Engineers at the Harvard School of Engineering and Applied Sciences (SEAS) have taken part in the development of a portable device for nuclear magnetic resonance (NMR) spectroscopy.
NMR spectroscopy disturbs protons within a molecule to ascertain important clues about its structure. It can identify unknown substances, detect very slight variations in chemical composition, and measure how molecules interact, making it an essential tool in organic chemistry, structural biology, drug discovery, and industrial quality control.
Led by Donhee Ham, Gordon McKay Professor of Electrical Engineering and Applied Physics at SEAS, and his student Dongwan Ha, Ph.D., the team – including colleagues from the Schlumberger-Doll Research Center in Cambridge, Massachusetts, and the University of Texas, Austin – says it has shrunk the electronic spectrometer components, fitting them on a silicon chip smaller than a sesame seed. Combined with a compact permanent magnet, this spectrometer is said to represent the smallest device that can presently perform multidimensional NMR spectroscopy.
Significantly reducing the size and cost of the device – while also preserving the broad functionality of much larger spectroscopy setups – now enables the development of portable NMR spectrometers that could travel to remote sites for online, on-demand applications or to laboratories where larger systems would be prohibitively expensive. The chips can also operate accurately over a wide temperature range.
A paper demonstrating the use of this silicon-based chip with a compact permanent magnet will be published in Proceedings of the National Academy of Sciences (PNAS).
‘State-of-the-art NMR systems use very large superconducting magnets, and they are indeed necessary for probing the structure of complex molecules like proteins,’ Ham said in a statement. ‘But in many circumstances – for example, many experiments in biochemistry or organic chemistry, quality control in production lines, or chemical reaction monitoring – you’re doing NMR on smaller molecules, and for those applications the big superconducting magnets may be avoided.’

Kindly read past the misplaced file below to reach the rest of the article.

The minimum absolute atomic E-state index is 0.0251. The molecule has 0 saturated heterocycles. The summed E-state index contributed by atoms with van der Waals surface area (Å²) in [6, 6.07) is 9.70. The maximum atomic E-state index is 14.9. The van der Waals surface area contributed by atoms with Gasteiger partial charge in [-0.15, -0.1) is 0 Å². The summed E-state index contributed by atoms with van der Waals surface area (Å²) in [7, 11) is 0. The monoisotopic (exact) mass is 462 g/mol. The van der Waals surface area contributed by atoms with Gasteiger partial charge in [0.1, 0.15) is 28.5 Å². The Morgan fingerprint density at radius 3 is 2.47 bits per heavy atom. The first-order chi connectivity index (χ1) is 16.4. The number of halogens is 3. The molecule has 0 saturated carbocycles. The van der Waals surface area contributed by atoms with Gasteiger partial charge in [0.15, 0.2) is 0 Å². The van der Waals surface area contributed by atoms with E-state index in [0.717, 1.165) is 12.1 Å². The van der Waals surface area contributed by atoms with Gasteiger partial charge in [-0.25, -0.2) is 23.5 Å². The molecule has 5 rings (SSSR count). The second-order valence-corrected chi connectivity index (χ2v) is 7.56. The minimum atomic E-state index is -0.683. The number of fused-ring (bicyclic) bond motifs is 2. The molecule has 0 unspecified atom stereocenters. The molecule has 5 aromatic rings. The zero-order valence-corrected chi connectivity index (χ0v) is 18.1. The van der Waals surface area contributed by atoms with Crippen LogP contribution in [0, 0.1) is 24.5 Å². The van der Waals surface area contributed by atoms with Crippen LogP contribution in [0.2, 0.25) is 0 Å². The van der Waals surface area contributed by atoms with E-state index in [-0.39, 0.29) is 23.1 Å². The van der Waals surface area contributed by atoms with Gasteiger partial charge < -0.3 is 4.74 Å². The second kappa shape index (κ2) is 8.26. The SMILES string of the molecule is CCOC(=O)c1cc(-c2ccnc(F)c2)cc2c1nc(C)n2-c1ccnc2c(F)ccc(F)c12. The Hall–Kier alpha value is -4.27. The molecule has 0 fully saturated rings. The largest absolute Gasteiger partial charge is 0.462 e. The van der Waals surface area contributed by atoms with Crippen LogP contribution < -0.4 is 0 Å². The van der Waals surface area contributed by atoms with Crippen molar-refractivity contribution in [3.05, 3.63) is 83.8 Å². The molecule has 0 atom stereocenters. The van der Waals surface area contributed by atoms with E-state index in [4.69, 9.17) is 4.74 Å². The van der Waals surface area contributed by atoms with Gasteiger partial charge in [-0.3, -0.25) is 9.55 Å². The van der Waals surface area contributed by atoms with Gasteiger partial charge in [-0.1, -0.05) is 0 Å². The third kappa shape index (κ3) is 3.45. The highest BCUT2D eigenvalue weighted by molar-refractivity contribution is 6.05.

Permanent magnets are weaker than superconducting magnets but still adequate to resolve small-to-medium size hydrocarbons, drug compounds, and biomolecules such as metabolites and amino acids. The advent of these smaller magnets motivated Ham’s team to try to miniaturise the electronic components of the spectrometer. Those components include the transmitter and receiver for radio-frequency signals that coordinate complex proton motions and monitor the signifying responses that reveal the quantum-mechanical details of molecular structure.
In comparison to superconducting magnets, however, permanent magnets are far less stable. With slight changes in temperature, the magnetic field fluctuates and drifts – a challenge that accompanies the system miniaturisation. Ha, who is the main architect of the silicon spectrometer chip and lead author of the paper in PNAS, overcame the thermal problem.
‘Not only did Dongwan design the chip, but he also came up with a way to use statistical distance minimisation and entropy minimisation to estimate the magnetic field drift and calibrate out its effect,’ Ham said. ‘This signal-processing method obviates the need for physical thermal regulation for the permanent magnet, which would have added hardware and increased the power consumption. That would have defeated our aim of achieving portability.’
While Ham and Ha demonstrated the tiny spectrometer chips for portable applications with the permanent magnet, they also see potential for a completely different application in conjunction with a larger superconducting magnet. The chips, they said, could one day be assembled into a massively parallel array in a superconducting magnet bore to accelerate analysis of complex molecules by performing many NMR spectroscopy experiments at once.
The research team has filed for a provisional patent on the miniature NMR spectrometer.